Habilian: In the mentioned speech, George Bush had said that Americans are asking him what is expected of them, then listed his expectations of American people: “to live your lives, and hug your children”, “to uphold the values of America”, “to continue to support the victims of this tragedy with your contributions” and “continued participation and confidence in the American economy”. If we go back to September 20, 2001 and you had an opportunity to speak in Congress and announce your expectations from the government, what would you said?

Hoh: I am not sure if anything anyone said would be listened to. In 2001, we did have people in the United States counseling against acting on fear and anger. In Congress, however, we had only one member, Barbara Lee, from California, who voted against giving the President unlimited authority to carry out war, an authority that President Obama still utilizes nearly 15 years later. Out of 535 members of Congress only one had the wisdom, the intelligence and the courage to say that war was not just the wrong approach to terrorism, but that it would be foolhardy and prove to be counter-productive. Americans at that time were scared and angry. Politicians were scared and angry as well, but, more so, they were eager to capitalize on the public’s emotions for their own political advantage and security. So, sadly, I don’t think my stating my expectations of my government to follow the dictates of morality, justice and rule of law would have been listened to.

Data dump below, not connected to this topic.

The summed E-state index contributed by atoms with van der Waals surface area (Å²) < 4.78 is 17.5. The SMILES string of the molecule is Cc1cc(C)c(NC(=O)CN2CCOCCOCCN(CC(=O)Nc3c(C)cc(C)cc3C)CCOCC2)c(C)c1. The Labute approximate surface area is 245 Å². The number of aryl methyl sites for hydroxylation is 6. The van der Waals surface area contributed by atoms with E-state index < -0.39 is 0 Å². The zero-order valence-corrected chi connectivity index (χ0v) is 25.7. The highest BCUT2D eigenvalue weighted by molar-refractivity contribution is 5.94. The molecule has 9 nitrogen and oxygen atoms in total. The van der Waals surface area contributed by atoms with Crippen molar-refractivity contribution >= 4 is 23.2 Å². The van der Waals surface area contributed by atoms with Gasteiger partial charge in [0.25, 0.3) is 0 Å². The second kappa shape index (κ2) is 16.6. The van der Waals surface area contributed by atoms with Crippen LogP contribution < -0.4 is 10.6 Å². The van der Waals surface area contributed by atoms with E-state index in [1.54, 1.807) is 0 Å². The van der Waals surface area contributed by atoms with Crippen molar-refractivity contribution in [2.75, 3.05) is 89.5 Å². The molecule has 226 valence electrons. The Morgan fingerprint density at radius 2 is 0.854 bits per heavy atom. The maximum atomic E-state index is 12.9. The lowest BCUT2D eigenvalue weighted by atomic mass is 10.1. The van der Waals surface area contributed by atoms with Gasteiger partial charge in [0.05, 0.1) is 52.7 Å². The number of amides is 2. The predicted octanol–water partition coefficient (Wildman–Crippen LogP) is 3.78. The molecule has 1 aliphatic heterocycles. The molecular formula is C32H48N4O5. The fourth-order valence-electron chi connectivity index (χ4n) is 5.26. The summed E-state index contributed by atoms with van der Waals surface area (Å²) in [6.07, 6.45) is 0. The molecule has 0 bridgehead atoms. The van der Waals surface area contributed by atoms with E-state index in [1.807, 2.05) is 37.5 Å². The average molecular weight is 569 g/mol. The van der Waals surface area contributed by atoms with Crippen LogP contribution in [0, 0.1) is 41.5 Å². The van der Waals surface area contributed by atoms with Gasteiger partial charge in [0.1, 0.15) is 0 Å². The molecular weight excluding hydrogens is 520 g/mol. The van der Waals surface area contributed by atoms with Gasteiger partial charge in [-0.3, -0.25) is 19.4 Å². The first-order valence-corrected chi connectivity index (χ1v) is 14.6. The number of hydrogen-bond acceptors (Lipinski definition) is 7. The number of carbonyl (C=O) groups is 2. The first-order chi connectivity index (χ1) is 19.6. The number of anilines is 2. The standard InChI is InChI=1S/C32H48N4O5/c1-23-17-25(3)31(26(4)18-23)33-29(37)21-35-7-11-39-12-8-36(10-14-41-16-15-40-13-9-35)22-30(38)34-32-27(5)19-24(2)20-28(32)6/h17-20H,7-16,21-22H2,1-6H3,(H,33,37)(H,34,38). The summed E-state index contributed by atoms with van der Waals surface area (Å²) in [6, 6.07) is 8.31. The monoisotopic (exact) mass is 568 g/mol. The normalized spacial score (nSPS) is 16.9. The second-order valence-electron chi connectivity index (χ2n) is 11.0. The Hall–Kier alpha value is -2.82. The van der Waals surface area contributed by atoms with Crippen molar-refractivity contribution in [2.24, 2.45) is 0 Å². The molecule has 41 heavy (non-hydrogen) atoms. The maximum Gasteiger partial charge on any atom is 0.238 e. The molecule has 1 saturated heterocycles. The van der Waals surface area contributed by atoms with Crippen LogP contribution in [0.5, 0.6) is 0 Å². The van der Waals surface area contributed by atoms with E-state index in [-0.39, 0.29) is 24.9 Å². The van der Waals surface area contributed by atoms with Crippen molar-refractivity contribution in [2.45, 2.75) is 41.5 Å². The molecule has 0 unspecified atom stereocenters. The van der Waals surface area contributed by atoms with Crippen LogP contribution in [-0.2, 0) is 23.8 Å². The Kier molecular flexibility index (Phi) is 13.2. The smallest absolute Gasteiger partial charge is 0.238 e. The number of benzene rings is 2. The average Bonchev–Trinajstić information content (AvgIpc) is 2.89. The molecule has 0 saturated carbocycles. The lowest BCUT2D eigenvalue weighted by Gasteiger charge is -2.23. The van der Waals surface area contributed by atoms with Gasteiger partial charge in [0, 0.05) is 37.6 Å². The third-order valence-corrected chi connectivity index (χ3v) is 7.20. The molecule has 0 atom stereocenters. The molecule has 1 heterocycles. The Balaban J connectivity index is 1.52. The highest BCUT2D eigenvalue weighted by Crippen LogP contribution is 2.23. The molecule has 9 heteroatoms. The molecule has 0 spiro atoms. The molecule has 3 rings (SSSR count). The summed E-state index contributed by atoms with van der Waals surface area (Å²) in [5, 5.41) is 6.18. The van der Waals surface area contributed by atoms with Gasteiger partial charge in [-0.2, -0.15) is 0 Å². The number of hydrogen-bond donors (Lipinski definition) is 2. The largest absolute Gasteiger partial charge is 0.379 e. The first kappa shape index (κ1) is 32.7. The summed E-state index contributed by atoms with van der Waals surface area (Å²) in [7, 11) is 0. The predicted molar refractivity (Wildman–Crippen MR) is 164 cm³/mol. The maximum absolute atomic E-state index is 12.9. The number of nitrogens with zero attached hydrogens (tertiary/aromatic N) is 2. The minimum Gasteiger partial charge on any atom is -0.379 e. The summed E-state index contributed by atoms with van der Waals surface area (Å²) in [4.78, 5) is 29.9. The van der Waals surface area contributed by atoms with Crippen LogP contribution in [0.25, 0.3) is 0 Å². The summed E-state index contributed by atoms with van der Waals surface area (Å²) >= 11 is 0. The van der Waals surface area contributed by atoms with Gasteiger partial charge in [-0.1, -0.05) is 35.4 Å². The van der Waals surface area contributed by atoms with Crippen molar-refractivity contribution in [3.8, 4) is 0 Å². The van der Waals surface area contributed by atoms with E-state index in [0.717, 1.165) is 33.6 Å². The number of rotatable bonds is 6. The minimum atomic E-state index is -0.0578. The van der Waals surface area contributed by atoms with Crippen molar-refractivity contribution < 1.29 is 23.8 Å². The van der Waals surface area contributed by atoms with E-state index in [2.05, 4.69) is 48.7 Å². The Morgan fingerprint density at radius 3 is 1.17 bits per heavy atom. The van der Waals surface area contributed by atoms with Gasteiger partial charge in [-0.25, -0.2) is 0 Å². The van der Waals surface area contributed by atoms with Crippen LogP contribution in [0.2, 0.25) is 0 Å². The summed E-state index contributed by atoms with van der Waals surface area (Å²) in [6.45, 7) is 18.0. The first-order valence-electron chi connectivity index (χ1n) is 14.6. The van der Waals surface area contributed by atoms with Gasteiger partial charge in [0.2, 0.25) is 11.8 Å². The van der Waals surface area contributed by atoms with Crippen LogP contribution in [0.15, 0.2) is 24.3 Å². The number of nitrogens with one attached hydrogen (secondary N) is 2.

Habilian: On February 14, 2003, George W. Bush released “The United States’ strategy for combating terrorism” in which the US administration’s objectives in the War on Terror had been listed. The core of that strategy were weakening and isolating terror networks such as Al Qaeda. Regarding the rise of ISIS in Iraq and Syria and its violent ambitions, do you believe that the announced goals of these wars have been achieved? In your opinion, are Al Qaeda typed groups stronger or weaker now?

Hoh: Terror groups are much stronger now than in 2001. The greatest recruitment for al-Qaeda and affiliated groups was not the murders of Americans in the 9/11 attacks, but the invasion of Iraq by the US in 2003, the continued occupation of Afghanistan, torture of prisoners by American guards, and the bombing of Muslim peoples throughout the world by the West. Remember, in 2001, al-Qaeda only had about 200 members and the Islamic State did not exist. The United States validated the propaganda and the doctrine of the terrorists with our response to 9/11 and provided many thousands of young men with a rationale for leaving their homes and joining terror groups. Of course, this is all a consequence of American military and diplomatic involvement in the Middle East since the end of the Second World War. As an American I have to understand that much of what we are seeing now in the Middle East is a consequence of decades of American backed coups, American backed dictatorships, American military interventions, American backed wars, unlimited American support for Israel, American arms sales and the American formation of religiously inspired cadres to fight the Soviet Union in the 1980s, one of which famously became al-Qaeda. However, I do not believe the wisest among us in the United States, of which I must admit I was not a part of in 2001, ever thought our policies would prove to be so disastrous.